'Dark Knight Rises' Opts For Lighthearted, Cartoonish Tone

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'Dark Knight Rises' Opts For Lighthearted, Cartoonish Tone

'It's Fun, Like A Comic Book,' Says Christopher Nolan

Director Christopher Nolan says the new Batman film will be "dumb, colorful fun" for all ages.
Director Christopher Nolan says the new Batman film will be "dumb, colorful fun" for all ages.

HOLLYWOOD, CA—Stating that "the time has come for a tonal shift" in the blockbuster series, director Christopher Nolan announced Thursday that the forthcoming Batman film The Dark Knight Rises would take a lighter, more humorous tone than its predecessors, and would be filled with "slapstick, primary colors, and just plain old fun."

"I was somewhat happy with the first two films—probing the psychological landscape of Gotham from an adult perspective is sort of neat, if you like that kind of thing," Nolan told reporters at a promotional event. "But then I realized, 'Hey, what am I doing? Batman is a superhero. Superheroes are supposed to be fun and for kids.' So this time around, I wanted to make something nice and light and simple, because people aren't looking for a civics lesson with Batman. They just want some pleasant, mindless diversion."

"After all, we're talking about a comic-book movie here," Nolan added. "Let's lighten things up a bit, shall we?"

According to Nolan, in early script meetings for the sequel, proposed plot threads tended to focus on familiar themes of the pained inner life of Bruce Wayne/Batman, his complicated relationship with Gotham law enforcement, the depraved nihilism of the city's criminal element, and the crushing weight of his traumatic memory of his parents' murder.

However, Nolan said, he soon grew weary of the treatment's often somber and starkly realistic tone, and opted instead to focus on the fact that Batman comes from an "enjoyable little picture book" and should therefore not be approached with such grave solemnity.

"It hit me all of a sudden that comic books are really just silly and frivolous things, and that the people who read them are primarily children or fun-loving adults who are looking for a cheery, good old-fashioned romp," Nolan said. "I mean, it's Batman, for God's sake, not Richard III. We should just go goofy with it. And so we did."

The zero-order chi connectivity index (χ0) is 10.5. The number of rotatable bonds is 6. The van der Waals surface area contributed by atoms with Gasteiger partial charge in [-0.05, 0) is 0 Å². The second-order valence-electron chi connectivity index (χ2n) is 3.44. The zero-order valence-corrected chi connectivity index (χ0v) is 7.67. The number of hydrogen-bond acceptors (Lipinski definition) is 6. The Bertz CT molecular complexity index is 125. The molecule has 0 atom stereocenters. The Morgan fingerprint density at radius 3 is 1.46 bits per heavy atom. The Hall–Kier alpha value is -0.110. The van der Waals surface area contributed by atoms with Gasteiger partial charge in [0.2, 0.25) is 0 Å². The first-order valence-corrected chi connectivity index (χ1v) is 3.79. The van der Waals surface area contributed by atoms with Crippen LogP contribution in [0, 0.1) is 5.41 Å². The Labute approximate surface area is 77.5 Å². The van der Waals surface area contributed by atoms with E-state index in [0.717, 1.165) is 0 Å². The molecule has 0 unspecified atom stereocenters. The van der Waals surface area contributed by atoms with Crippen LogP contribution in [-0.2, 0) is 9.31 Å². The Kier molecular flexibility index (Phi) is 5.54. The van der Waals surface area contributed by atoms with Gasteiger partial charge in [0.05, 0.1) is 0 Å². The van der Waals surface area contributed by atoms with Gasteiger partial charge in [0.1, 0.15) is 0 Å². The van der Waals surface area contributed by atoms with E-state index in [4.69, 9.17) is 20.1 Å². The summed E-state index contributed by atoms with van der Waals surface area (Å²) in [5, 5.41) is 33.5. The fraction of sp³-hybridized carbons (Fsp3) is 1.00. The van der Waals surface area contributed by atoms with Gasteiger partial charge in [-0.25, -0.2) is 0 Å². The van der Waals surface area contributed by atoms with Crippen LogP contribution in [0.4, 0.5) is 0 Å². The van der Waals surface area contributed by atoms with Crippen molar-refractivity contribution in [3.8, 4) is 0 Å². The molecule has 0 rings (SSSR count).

The film's screenplay, co-written with veteran film and television writer Lorenzo Semple Jr., reportedly concerns a coalition of villains who form a "Batman Revenge Society." The groups aims to murder Batman (Christian Bale) with, at various times, a plummeting steel safe, jets of cyanide gas concealed in a stuffed moose head, a trapdoor over a shark tank, a beautifully wrapped but ticking gift box, a gorilla trained to go berserk when it sees Batman, a sexy but ungrounded female robot, and a Rube Goldberg–style contraption that, roughly 90 seconds after activation, propels a whirling buzz saw blade into the midsection of whoever is standing on a painted bull's-eye target.

"I feel like I really went back to Batman's roots and discovered the character's true essence," Nolan said. "And that essence turned out to be in the Batman comics from 1940 through 1970, the 1960s Adam West series, the 1970s Super Friends episodes, the actually quite enjoyable films of Joel Schumacher, and Batman's cameo appearances on Scooby-Doo. These were my creative touchstones as I completed my trilogy."

Nolan promised the new film would whisk children of all ages into the fun four-color world of Gotham City, and delight them with whimsical surprises, including an extended car chase through a paint factory, zoo, and outdoor wedding; a new Batmobile whose onboard computer is programmed with a childlike personality able to honk its horn to signal approval or retreat into an alley when scared; and a humorous subplot concerning the inability of Lucius Fox (Morgan Freeman) to get a Murphy bed to stay down.

The director also said Rises would be the "most merchandisable" Batman film in years, and he promised a vast array of licensed tie-ins, from infant onesies and light-up children's shoes to an expansion module for the Lego Batman video game and a special Dark Knight Rises edition of Monopoly featuring all the zany locations and characters from the film.

"Best of all, there will be absolutely none of the confusing moral ambiguity that dragged down The Dark Knight," Nolan said. "People don't want all that pompous 'Who's the real monster, Batman or the criminals he pursues?' junk. They want to see the Joker get a big sockeroo on the chin and get tangled up in a net. That's classic funny-book entertainment."

"Needless to say, no one could ever replace Heath Ledger as the Joker," Nolan added, "but I have to say that Rob Schneider stepped up like a pro. He's just naturally funny and a real cutup, which is what you want in the Joker."

Nolan confirmed he is open to continuing the franchise indefinitely on an accelerated pace of up to one feature per year, "as long as people keep going to see them," and he has asked fans to participate in a DC Comics online poll to select the next film's villains.

"As long as I get to give the movie-going public the whiz-bang action and goofy comedy they crave, I'm artistically satisfied," he added.

Opening July 20, The Dark Knight Rises stars Christian Bale, Michael Caine, Gary Oldman, and the yet-to-be-announced winner of the Nickelodeon/Capri Sun "I Wanna Co-star with Batman" Sweepstakes as either Robin or Batgirl.

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